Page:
LNG Development Creating Positive Social Impacts In B.C. Communities: GPAC Panel
Ensuring everyone benefits from LNG development in B.C. is a priority for the companies currently involved in planning and constructing projects, leaders from three companies told the Gas Processing Association of Canada (GPAC) breakfast forum in Calgary.
Each organization, in their own way, is turning abstract concepts like diversity, inclusion and equity into concrete reality.
“We’re taking an industry that doesn’t exist and a workforce that doesn’t exist and we’re shaping it together,” said Teresa Waddington, VP corporate relations for LNG Canada. What this means on the ground in Kitimat where the LNG Canada liquefaction plant is under construction is developing a workforce that reflects the make-up and values of the people who live there.
Kitimat is no stranger to large scale industrial development. The Rio Tinto aluminum smelter, which was the largest private industrial project ever built in B.C. when it came online in 1954, has been a long-time major employer in the coastal community. But the smelter was built at a time when women and Indigenous peoples weren’t usually part of the mainstream workforce.
This time it’s different, said Waddington. LNG Canada is taking a “hire local” approach and partnering with the community and educational institutes to ensure no one gets left behind. This includes training community members who have often been disadvantaged or chronically unemployed for available jobs.
One example is a program in place currently preparing 18 women and Indigenous people as power engineers to work in operations.
“When you talk about the positive impact the project is having in the community, it’s massive,” she said. People looking for career opportunities in the surrounding area are coming to Kitimat to take advantage of the opportunity as well.
The Coastal GasLink project is having a similar impact where it traverses the B.C. interior, said Kelly Howlett, commercial director for the project for TC Energy Corporation. The company has spent $1.5 billion hiring Indigenous businesses to build the project and has already invested $11 million in local communities. Seventeen of the 20 First Nations along the route have chosen to take an equity position in the pipeline.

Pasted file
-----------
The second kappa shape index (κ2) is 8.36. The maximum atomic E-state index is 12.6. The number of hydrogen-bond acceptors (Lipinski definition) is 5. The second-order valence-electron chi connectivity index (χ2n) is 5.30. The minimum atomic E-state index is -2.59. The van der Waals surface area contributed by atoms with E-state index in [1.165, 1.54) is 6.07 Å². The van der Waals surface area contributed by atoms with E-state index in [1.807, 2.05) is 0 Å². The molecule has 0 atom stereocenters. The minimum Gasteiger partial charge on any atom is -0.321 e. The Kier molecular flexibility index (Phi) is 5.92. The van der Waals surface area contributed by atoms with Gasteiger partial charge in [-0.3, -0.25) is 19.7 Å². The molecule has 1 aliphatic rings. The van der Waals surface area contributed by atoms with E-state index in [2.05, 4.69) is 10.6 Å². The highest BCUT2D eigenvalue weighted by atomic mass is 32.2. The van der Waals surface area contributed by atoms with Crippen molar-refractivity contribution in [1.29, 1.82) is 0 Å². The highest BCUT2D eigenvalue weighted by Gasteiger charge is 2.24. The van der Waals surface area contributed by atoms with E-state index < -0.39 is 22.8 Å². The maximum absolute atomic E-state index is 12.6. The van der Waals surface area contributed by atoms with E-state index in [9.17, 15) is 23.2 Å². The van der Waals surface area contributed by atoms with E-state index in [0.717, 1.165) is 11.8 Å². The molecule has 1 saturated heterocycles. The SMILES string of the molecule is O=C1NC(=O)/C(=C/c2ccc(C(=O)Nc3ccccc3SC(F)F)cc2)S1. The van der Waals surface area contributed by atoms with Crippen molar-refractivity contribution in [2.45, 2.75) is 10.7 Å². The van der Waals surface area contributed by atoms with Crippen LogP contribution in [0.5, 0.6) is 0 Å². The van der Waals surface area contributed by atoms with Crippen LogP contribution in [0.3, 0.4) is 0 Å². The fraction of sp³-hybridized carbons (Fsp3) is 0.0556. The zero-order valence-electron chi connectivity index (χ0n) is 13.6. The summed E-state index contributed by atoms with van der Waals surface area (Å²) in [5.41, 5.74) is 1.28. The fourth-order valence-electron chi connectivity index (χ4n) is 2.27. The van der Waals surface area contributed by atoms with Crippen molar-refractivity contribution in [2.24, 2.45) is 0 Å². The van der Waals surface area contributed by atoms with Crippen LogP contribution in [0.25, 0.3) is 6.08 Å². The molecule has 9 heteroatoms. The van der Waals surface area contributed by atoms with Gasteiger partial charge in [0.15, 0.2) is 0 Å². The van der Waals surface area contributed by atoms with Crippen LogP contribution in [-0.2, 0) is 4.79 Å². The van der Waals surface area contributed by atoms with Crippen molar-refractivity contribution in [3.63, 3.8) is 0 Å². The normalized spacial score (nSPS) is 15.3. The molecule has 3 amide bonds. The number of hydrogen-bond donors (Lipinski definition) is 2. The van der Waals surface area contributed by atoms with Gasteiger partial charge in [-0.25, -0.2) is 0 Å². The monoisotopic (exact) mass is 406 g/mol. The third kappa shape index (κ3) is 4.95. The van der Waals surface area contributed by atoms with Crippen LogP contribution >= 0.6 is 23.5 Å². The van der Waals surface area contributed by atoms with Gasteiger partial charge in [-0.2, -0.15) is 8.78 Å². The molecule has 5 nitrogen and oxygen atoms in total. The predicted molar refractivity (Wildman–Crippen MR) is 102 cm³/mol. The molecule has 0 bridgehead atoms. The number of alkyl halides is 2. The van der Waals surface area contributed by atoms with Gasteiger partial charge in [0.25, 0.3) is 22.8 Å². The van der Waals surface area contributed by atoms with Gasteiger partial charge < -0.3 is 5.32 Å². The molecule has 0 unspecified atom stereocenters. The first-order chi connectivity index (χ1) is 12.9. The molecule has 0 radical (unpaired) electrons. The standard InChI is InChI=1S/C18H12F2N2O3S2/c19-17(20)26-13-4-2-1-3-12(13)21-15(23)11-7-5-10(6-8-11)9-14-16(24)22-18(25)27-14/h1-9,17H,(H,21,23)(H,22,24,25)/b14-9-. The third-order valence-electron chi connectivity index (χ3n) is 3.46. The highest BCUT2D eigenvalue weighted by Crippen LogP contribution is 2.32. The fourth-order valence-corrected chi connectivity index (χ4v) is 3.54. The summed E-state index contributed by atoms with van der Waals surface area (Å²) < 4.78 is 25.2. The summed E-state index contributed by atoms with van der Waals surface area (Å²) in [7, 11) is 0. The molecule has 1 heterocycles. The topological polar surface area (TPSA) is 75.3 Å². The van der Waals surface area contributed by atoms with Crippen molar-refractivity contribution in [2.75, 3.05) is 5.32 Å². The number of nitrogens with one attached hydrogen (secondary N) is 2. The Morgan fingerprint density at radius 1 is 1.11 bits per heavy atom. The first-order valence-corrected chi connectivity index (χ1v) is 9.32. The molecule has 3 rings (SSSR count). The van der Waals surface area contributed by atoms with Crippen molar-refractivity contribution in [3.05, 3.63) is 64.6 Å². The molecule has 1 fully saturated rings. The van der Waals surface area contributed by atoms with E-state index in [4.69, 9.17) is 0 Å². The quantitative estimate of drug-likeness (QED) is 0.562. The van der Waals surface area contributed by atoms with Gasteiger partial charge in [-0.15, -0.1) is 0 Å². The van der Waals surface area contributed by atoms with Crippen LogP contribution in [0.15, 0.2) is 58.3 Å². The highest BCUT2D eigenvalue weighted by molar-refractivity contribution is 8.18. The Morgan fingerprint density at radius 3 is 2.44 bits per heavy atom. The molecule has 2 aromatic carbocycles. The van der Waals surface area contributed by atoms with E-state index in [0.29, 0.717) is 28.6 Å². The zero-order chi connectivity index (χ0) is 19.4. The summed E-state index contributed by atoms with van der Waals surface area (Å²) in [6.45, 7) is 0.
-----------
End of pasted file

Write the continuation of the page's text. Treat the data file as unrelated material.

“These aren’t one-time deals. They have a place at the table for the life of the project,” said Howlett.
Building and operating major infrastructure projects has changed, said Howlett. All stakeholders and Indigenous rights holders now have a say, and they have expectations to benefit throughout the project’s life cycle. “The world where it was one company, one project is over. It now takes all of us.”
In this new world, traditional infrastructure companies may not always lead projects, said Heather Christie-Burns, Pembina Pipeline Corporation’s VP for its Transmission Business Unit. Pembina is currently partnered with the Haisla First Nation on advancing the Cedar LNG project off the coast near Kitimat.
“Cedar LNG is the Haisla’s project. They’ve been working on it for 10 years. We stand with them, not in front of them,” she said, adding the Haisla is doing the consultation work with other First Nations while advancing the project through the regulatory process. “We’re assisting where we can, but everything is in their voice.”
Partnering on First Nations-led projects can sometimes involve a shift in values. The community’s environmental concerns and long-term development goals become priorities. Cedar LNG was planned to fit in its environment and limit its impact on the coastal ecosystem the Haisla depend upon. The facility is being built in Norway partly to limit onshore impacts as well.
“It’s designed for three million tonnes per year. It’s not a large project because it’s designed to fit in its environment in the Douglas Channel. Think of it as an industrial island,” said Christie-Burns.
It was also designed to meet the community’s development goals. “They want this project for economic development and for economic self-determination.”
The Haisla also see the project as providing jobs for the community, she added. There will be a workforce of 500 during commissioning, and up to 100 operational workers needed. “The idea is the facility will be run by the Haisla and it will provide careers for young people.”